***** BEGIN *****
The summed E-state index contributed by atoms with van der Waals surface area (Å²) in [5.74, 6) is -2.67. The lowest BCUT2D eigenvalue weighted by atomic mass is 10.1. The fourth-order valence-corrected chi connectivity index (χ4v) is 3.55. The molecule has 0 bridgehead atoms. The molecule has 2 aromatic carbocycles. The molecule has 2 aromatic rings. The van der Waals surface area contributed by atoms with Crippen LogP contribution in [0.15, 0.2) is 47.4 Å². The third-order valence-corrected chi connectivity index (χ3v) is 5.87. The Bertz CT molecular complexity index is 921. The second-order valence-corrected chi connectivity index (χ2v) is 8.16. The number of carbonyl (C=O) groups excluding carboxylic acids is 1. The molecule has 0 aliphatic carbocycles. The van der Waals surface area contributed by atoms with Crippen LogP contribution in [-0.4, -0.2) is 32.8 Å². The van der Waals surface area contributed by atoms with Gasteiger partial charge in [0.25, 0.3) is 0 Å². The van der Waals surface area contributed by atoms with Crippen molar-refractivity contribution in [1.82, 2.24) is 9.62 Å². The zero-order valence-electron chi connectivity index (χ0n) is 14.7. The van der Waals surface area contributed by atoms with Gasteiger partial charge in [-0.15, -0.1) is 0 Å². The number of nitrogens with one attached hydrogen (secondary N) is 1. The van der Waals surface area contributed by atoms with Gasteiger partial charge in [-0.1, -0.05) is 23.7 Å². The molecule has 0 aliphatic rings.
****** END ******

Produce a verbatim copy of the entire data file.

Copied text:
The summed E-state index contributed by atoms with van der Waals surface area (Å²) in [5.74, 6) is -2.67. The lowest BCUT2D eigenvalue weighted by atomic mass is 10.1. The fourth-order valence-corrected chi connectivity index (χ4v) is 3.55. The molecule has 0 bridgehead atoms. The molecule has 2 aromatic carbocycles. The molecule has 2 aromatic rings. The van der Waals surface area contributed by atoms with Crippen LogP contribution in [0.15, 0.2) is 47.4 Å². The third-order valence-corrected chi connectivity index (χ3v) is 5.87. The Bertz CT molecular complexity index is 921. The second-order valence-corrected chi connectivity index (χ2v) is 8.16. The number of carbonyl (C=O) groups excluding carboxylic acids is 1. The molecule has 0 aliphatic carbocycles. The van der Waals surface area contributed by atoms with Crippen LogP contribution in [-0.4, -0.2) is 32.8 Å². The van der Waals surface area contributed by atoms with Gasteiger partial charge in [0.25, 0.3) is 0 Å². The van der Waals surface area contributed by atoms with Crippen molar-refractivity contribution in [1.82, 2.24) is 9.62 Å². The zero-order valence-electron chi connectivity index (χ0n) is 14.7. The van der Waals surface area contributed by atoms with Gasteiger partial charge in [-0.15, -0.1) is 0 Å². The number of nitrogens with one attached hydrogen (secondary N) is 1. The van der Waals surface area contributed by atoms with Gasteiger partial charge in [-0.1, -0.05) is 23.7 Å². The molecule has 0 aliphatic rings.